Regulatory Crackdown

How much can global markets withstand the combined US and Chinese regulatory onslaught on Chinese tech stocks and Chinese companies listed in the US? Notably Chinese regulators have called for talks with the US Securities and Exchange Commission over the decision to halt US IPOs of Chinese companies. Given that regulators on both sides do not seem to be letting up, the risks are skewed towards increased contagion though Chinese stocks have already fallen sharply over recent weeks, with the CSI 300 down around 15% since its high in February.

Unfortunately Chinese stocks and investors in these stocks are the casualties of a regulatory crackdown on consumer internet stocks and more recently Chinese private education companies. While the idea is not to provoke market volatility, regulators in China are unlikely to back off quickly even as the tone of the crackdown is likely to be less aggressive in the weeks ahead.

Stocks ended last week and began this week softer amid such concerns while the softer than expected US Q2 GDP print last week didn’t help matters.  More evidence that peak US growth has passed was delivered yesterday, with the US ISM manufacturing index surprising to the downside in July, declining to 59.5 — its lowest level since January but still at a relatively high level. US economic surprises (according to the Citi index) are negative and at their lowest in over a year.

The below consensus outcome for China’s manufacturing purchasing manager’s index which slipped closer towards contraction is unlikely to be helpful for markets either as the data adds to signs of moderating economic growth in China.  China’s softer July PMI releases have left a sour taste for Asian markets given more evidence of moderation in activity while the spread of the Delta variant amid low vaccination rates, still points to underperformance of regional markets.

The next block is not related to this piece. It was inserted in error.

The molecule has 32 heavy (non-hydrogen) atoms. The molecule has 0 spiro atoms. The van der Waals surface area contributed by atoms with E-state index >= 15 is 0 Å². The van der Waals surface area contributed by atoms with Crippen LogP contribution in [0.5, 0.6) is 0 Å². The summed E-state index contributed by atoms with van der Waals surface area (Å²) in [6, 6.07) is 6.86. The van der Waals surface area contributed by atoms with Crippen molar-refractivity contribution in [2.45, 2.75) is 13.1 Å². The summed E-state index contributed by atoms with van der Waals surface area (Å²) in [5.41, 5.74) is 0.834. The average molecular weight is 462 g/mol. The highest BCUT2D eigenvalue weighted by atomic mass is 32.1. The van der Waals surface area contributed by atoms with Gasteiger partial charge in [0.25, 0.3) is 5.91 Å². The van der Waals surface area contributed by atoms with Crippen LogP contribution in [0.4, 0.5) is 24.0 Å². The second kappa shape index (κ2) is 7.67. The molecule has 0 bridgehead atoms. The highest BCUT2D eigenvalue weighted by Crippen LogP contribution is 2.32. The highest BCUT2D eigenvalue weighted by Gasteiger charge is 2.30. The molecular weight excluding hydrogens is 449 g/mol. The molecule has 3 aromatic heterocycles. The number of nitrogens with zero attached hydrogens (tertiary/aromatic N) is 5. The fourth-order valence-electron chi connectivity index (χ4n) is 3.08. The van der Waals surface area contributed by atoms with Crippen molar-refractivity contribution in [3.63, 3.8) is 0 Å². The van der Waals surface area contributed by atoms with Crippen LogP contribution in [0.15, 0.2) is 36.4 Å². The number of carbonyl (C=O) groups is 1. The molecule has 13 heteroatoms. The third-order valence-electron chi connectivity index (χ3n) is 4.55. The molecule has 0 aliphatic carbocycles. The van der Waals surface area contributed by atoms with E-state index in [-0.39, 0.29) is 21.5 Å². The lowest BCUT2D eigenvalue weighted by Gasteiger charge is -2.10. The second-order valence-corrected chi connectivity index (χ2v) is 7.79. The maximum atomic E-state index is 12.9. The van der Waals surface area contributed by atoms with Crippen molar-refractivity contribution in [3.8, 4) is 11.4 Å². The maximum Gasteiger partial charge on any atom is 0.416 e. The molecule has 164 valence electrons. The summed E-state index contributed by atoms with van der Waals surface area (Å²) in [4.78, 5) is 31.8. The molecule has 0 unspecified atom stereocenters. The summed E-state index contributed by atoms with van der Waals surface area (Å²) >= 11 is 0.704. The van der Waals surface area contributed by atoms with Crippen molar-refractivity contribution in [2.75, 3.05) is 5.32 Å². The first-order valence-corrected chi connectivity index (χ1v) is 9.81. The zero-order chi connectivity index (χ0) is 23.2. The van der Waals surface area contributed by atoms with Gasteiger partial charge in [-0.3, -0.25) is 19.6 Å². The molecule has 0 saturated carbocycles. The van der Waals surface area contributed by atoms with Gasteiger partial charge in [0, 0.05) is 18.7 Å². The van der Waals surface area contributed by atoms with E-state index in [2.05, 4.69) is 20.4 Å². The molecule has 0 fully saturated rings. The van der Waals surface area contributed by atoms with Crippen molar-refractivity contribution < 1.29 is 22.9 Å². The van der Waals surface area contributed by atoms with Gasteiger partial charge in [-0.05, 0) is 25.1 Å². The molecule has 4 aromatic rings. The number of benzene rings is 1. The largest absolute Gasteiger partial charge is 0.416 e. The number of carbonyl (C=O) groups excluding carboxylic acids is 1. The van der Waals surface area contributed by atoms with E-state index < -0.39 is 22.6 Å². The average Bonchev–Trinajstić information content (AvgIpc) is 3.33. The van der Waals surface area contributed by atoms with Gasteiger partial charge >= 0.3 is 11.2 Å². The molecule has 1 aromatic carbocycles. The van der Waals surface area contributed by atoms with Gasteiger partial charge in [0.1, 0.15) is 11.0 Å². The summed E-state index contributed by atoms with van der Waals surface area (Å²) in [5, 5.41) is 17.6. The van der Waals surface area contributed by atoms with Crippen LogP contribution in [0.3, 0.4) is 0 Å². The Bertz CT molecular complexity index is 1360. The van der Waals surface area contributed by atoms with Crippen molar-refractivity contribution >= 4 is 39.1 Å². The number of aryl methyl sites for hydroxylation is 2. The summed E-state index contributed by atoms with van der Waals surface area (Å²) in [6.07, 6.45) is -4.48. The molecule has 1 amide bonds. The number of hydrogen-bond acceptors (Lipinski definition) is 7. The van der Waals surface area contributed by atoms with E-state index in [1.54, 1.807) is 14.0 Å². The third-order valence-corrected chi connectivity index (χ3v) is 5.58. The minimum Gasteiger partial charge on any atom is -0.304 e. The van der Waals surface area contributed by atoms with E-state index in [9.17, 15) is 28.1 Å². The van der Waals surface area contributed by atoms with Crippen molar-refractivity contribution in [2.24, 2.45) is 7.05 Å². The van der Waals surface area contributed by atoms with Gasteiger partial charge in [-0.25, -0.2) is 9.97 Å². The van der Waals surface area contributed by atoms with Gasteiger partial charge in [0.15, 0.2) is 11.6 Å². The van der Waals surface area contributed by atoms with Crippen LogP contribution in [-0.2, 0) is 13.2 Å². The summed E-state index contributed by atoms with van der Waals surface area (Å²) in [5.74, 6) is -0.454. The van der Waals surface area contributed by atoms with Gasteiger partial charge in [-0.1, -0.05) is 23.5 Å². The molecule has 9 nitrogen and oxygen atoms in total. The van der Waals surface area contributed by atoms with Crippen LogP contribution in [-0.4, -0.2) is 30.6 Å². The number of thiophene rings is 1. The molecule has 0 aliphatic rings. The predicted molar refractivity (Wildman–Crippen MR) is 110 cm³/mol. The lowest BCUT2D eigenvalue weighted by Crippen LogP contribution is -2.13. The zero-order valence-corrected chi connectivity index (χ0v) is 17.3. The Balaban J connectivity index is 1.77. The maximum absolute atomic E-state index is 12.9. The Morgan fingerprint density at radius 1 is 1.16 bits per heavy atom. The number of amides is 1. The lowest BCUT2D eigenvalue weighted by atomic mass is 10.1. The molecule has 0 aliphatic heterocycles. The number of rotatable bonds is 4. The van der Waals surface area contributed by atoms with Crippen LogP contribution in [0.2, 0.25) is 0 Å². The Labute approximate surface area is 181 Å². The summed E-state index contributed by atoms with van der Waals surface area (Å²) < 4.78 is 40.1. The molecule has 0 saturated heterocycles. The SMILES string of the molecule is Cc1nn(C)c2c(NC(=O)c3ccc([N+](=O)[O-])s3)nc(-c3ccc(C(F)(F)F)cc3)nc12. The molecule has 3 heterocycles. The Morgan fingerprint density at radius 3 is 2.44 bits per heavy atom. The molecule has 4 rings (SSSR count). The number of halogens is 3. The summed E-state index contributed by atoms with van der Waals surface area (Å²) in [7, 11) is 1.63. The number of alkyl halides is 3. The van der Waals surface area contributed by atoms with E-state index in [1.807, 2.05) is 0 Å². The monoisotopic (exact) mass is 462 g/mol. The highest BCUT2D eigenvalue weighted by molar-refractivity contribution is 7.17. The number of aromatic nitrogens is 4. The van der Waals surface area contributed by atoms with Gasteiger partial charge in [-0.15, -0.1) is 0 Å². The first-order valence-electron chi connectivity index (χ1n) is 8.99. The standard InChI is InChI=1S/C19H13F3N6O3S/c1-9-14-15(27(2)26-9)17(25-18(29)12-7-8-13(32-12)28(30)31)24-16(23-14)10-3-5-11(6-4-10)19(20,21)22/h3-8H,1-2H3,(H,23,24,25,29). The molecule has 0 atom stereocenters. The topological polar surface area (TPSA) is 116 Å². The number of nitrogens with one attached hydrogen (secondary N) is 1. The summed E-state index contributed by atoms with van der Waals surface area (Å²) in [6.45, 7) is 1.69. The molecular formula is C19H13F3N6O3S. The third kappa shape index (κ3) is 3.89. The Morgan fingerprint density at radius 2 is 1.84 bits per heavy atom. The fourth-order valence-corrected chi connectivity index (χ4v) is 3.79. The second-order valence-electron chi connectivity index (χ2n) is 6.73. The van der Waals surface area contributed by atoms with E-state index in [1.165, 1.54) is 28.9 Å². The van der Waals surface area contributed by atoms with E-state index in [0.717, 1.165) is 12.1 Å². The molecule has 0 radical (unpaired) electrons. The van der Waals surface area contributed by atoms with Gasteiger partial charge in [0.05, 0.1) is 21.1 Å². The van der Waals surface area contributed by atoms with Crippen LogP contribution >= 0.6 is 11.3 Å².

US dollar sentiment has continued to improve as reflected in speculative futures data (CFTC IMM data on non-commercial futures) which shows that the market holds the biggest net aggregate USD long position since March 2020.  Nonetheless, it still seems difficult to see dollar upside momentum increase given very low US real yields.  Moreover, the fact that the market is now long USD according to the IMM data, means scope for any short covering rally has dissipated.

Key data and events this week include the Bank of England (Thu) and Reserve Bank of India (Fri) policy decisions and US jobs July report (Fri).  No rate changes are likely from any of these as was the case with today’s decision by the Reserve Bank of Australia. As for US payrolls, the consensus expectation looks for a strong 900,000 increase in July and for the unemployment rate to fall to 5.7%.  

Firm China data boosts sentiment

It is turning into a solid start to the week for global equity markets and risk assets in general.  Growth concerns are easing and central banks globally have shelved plans to tighten policy.  Comments over the weekend that finance chiefs and central bank stand ready to “act promptly” to support growth, may also reassure markets. Meanwhile, it appears that the US and China are closing in on a trade deal, with US Treasury Secretary Mnuchin stating that enforcement mechanisms could work “in both directions”, potentially easing disagreement on of the contentious issues between the two countries.

In terms of data and events, US Q1 earnings, US March retail sales and industrial production, will be in focus this week alongside more Chinese growth data, elections in Indonesia and the second phase of elections in India.  In Europe, flash purchasing managers’ indices (PMI) for April will give some indication of whether there is any turnaround in growth prospects.  The news will not be particularly good on this front, but the surveys may at least show signs of stabilisation, albeit at weak levels.

China data at the end of last week was particularly supportive, with March aggregate financing, money supply and new yuan loans all beating expectations.  The data add to other evidence of a bounce back in activity in March, with the official manufacturing purchasing managers index (PMI) moving back into expansion territory.   The data comes off a low base after weakness in January and February, but suggests that Chinese monetary and fiscal stimulus is taking effect, with the economy steering towards a soft landing.

Chinese markets clearly like what they see, with equities maintain their strong year to date rally (The CSI Index is up over 34% year to date) and CNY remaining firm (CNY has been the strongest performing Asian currency versus USD so far this year) though China’s bond market will react less well to signs of growth stabilisation.  Chinese data this week including Q1 GDP, March retail sales and industrial production are set to add further evidence of growth stabilisation, helping to keep the positive market momentum alive.

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